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Cupcakes & D Cups

Years ago, I had occasion to encounter the same title closer at a few closings over a short period of time, and each time her M.O. appeared the same: she would feed cookies or pastries to the buyer’s attorney (the person who orders the title) like she was a harem girl peeling grapes for some potentate.  She’d coo and flirt and say “Theses cookies are just for so & so—they’re his favorite” or some other inane thing that seemed to enormously flatter the attorney.

I hadn’t thought about her for in ages, until a legal secretary-friend mentioned her name. I wondered,  was she still selling title insurance (she’d get a commission on the sale and then collect the closing fees)? “Oh, yes” said my friend, “but she’s traded in the pies and cakes and is now selling herself. She had a massive boob job and comes to the office wearing short skirts, tight tops, and thigh high boots, trying to catch the male lawyers in their offices. If she gets to one, she leans in real close to give him her sales pitch.”

This woman degrades herself and collects money for each transaction, but at least she’s transparent about stroking an attorney’s obvious inability to resist sexually blatant flirtation. What I find way worse is the attorney who places his clients’ title needs and protection in the hand of a woman based not on the thoroughness and quality of the insurance coverage, but on boobs and baklava.


( 4 comments — Leave a comment )
Nov. 22nd, 2010 02:53 pm (UTC)
I think I know her!
She's in every business. Like the doctors who fall all over the curvy blonde who peddles antidepressants (my field) or the redhead who wears the thinnest white shirts possible to display her wares to apartment managers to get listings (my former field). But they couldn't succeed if men didn't fall for it, so like you said, the women are outsmarting the men.
Nov. 22nd, 2010 03:20 pm (UTC)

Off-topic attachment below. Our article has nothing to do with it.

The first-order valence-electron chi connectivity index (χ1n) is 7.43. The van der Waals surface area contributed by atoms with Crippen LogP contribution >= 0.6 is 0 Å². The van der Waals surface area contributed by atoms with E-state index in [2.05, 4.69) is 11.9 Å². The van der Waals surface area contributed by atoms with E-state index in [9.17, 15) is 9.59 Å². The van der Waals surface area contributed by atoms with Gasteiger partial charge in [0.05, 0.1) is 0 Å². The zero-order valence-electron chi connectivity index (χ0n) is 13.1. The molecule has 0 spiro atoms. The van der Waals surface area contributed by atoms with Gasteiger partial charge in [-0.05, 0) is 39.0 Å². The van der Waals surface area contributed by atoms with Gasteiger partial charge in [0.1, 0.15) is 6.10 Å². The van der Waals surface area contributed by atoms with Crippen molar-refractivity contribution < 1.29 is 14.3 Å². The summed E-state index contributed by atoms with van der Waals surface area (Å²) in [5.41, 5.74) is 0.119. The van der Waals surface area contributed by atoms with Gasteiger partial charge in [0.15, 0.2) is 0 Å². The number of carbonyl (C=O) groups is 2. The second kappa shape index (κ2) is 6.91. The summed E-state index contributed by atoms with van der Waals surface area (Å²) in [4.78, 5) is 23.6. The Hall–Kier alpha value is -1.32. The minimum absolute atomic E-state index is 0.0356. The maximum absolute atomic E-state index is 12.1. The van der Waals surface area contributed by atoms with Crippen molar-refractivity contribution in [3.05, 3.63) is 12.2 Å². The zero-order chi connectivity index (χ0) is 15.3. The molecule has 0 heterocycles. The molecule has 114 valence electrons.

Re: I think I know her!
And the clients/patients/tenants are the ones getting screwed.
Nov. 22nd, 2010 05:05 pm (UTC)
I had a discussion with my staff several years ago about our marketing and closing services as compared with those of our competitors. Our conclusion was that the standard of care and performance in the actual closing process was so low that performing the "perfect" closing, every time, without fail, generated precisely zero additional business. Expectations of the parties were so low, that as long as the deal "got closed" everyone walked away happy. When the parties eventually had problems with some aspect of the closing, in a few months or years, they found non-responsive real estate agents and closing attorneys who would fix only the most grievous errors when they could be bothered to get around to them.
While this was at the height of the market, performance still seems to matter very little. Whoever can make sure the deal closes, and the commission checks get signed, gets the business. The triumph of marketing over quality has driven the most competent real estate attorneys into other areas where they can justify charging a living wage, and don't have to compete against the kiss ass and kickback closing market.
Nov. 22nd, 2010 08:28 pm (UTC)
Thanks for your comments.

The reason that I have used the same title company since 1987 (besides the wonderful people)is that since my clients know where to find me, I want to be able to get help right away if a problem is discovered. No one wants to hear "I'll put in a request to get the file from storage and we'll be back to you in a week or so."

You're right about the way so many closing agents are chosen. I have heard mortgage brokers, real estate brokers, and colleagues all say they use some variation on "What perks can you offer me upfront, and what can you overlook to close this deal?" when choosing a title company.

What a shame that great service isn't first and foremost on everyone's checklist.
( 4 comments — Leave a comment )



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